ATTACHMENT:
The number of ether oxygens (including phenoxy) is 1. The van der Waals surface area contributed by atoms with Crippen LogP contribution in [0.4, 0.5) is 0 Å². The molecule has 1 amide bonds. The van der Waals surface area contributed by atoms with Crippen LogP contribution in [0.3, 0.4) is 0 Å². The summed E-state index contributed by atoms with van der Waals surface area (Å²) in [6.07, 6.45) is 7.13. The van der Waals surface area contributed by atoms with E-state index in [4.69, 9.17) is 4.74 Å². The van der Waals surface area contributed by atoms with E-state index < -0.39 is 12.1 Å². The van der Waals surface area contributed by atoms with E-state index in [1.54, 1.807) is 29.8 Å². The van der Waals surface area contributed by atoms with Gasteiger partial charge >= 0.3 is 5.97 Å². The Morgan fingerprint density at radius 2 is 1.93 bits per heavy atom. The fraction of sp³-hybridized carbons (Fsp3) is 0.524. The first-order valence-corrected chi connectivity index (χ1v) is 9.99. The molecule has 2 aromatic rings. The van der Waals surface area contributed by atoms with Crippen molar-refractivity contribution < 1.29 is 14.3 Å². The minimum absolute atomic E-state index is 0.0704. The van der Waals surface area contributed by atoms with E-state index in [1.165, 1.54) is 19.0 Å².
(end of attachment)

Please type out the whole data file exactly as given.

The number of ether oxygens (including phenoxy) is 1. The van der Waals surface area contributed by atoms with Crippen LogP contribution in [0.4, 0.5) is 0 Å². The molecule has 1 amide bonds. The van der Waals surface area contributed by atoms with Crippen LogP contribution in [0.3, 0.4) is 0 Å². The summed E-state index contributed by atoms with van der Waals surface area (Å²) in [6.07, 6.45) is 7.13. The van der Waals surface area contributed by atoms with E-state index in [4.69, 9.17) is 4.74 Å². The van der Waals surface area contributed by atoms with E-state index < -0.39 is 12.1 Å². The van der Waals surface area contributed by atoms with E-state index in [1.54, 1.807) is 29.8 Å². The van der Waals surface area contributed by atoms with Gasteiger partial charge >= 0.3 is 5.97 Å². The Morgan fingerprint density at radius 2 is 1.93 bits per heavy atom. The fraction of sp³-hybridized carbons (Fsp3) is 0.524. The first-order valence-corrected chi connectivity index (χ1v) is 9.99. The molecule has 2 aromatic rings. The van der Waals surface area contributed by atoms with Crippen molar-refractivity contribution < 1.29 is 14.3 Å². The minimum absolute atomic E-state index is 0.0704. The van der Waals surface area contributed by atoms with E-state index in [1.165, 1.54) is 19.0 Å².